Voice of Europe: COP21

Story Transcript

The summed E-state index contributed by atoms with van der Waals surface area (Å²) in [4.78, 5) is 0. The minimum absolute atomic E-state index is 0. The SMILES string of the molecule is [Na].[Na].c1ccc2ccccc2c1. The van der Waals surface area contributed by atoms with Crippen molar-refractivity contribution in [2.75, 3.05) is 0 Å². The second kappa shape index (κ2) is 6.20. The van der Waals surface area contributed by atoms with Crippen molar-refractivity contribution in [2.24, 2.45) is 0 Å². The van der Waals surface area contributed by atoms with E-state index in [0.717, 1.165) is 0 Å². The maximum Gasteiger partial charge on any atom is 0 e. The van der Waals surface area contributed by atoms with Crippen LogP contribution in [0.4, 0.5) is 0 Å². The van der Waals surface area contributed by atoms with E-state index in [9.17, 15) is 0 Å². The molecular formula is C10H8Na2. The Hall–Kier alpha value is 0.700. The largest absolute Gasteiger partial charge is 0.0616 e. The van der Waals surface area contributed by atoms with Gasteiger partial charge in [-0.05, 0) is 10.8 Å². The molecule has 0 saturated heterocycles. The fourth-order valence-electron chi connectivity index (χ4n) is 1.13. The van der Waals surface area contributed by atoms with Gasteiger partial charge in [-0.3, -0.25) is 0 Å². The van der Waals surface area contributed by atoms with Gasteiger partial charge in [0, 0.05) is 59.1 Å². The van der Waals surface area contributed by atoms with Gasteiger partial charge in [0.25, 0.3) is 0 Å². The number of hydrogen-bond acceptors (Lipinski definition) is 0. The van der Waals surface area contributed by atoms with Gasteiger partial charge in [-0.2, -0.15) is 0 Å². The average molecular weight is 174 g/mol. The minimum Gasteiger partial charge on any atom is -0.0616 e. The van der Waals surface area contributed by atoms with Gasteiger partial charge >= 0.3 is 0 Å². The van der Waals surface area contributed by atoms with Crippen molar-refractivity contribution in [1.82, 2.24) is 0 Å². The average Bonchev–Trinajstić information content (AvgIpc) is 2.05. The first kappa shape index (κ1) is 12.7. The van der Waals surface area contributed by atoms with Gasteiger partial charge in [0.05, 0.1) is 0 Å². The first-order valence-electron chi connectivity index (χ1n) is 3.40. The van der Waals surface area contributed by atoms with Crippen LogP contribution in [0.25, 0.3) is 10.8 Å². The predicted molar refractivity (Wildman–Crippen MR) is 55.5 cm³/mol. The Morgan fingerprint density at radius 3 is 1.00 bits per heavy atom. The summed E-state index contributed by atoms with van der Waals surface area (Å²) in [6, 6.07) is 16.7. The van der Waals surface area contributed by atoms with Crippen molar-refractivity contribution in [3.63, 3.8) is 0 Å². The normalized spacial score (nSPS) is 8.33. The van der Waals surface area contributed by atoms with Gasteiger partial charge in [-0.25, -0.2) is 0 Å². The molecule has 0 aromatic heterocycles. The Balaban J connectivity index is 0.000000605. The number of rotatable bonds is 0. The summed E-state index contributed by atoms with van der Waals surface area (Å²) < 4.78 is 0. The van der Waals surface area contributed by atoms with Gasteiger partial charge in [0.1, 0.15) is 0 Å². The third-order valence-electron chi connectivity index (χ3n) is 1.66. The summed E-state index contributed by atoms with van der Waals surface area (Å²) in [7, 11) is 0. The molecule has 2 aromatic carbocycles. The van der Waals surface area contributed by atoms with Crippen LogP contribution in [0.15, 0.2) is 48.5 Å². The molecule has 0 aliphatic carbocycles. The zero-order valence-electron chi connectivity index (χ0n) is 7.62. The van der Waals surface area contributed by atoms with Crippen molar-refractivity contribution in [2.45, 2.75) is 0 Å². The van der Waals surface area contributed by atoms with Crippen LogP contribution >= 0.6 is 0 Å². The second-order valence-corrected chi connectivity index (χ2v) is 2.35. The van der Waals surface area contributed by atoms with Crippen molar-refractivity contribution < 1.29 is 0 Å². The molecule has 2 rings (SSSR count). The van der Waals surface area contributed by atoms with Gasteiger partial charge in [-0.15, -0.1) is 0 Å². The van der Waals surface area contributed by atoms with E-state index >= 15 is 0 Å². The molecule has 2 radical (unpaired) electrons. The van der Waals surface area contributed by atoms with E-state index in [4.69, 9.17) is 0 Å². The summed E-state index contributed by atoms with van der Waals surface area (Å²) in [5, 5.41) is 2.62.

(CHRISTOS NTATSIOS) Hello, I am Christos Ntatsios from ThePressProject coming to you from Athens via the Real News Network. Last Sunday, the United Nations Climate Change Conference, otherwise known as COP21 begun in Paris. Sadly, this happens less than a month after the Paris attacks when 130 people lost their lives in a widespread terrorist attack. As a result, the conference has been marred by extreme security measures including a ban on public demonstrations. Two notable reactions include the demonstration of shoes, where would-be protesters left their shoes in the area where they would have marched. In them, one could find notes urging the world leaders to abandon fossil fuel and protect the environment by preventing the pending climate change. The French President F.Hollande, called clashes between demonstrators and the police, scandalous scuffles. The second organized reaction came from the team of Brandalism, an anti-advertisement group of activists which chose to expose the summit as a “greenwashing” event which is held at an airport and sponsored by an airline. Brandalism installed over six hundred art works in advertising spaces across Paris, voicing bitter criticism against the corporate take-over of the COP21. The General Secretary of the U.N. Ban Gi Moon, warned that the voluntary proposals of the countries will not be enough in order to succeed in bringing down the global temperature by two degrees celsius. In the summit, almost 150 world leaders will meet and talk, hoping that they will manage better than they did in the disastrous meeting of Copenhagen in 2009. ThePressPoject has its own correspondent in Paris, Pavlos Georgiadis, who will talk to us about the latest news.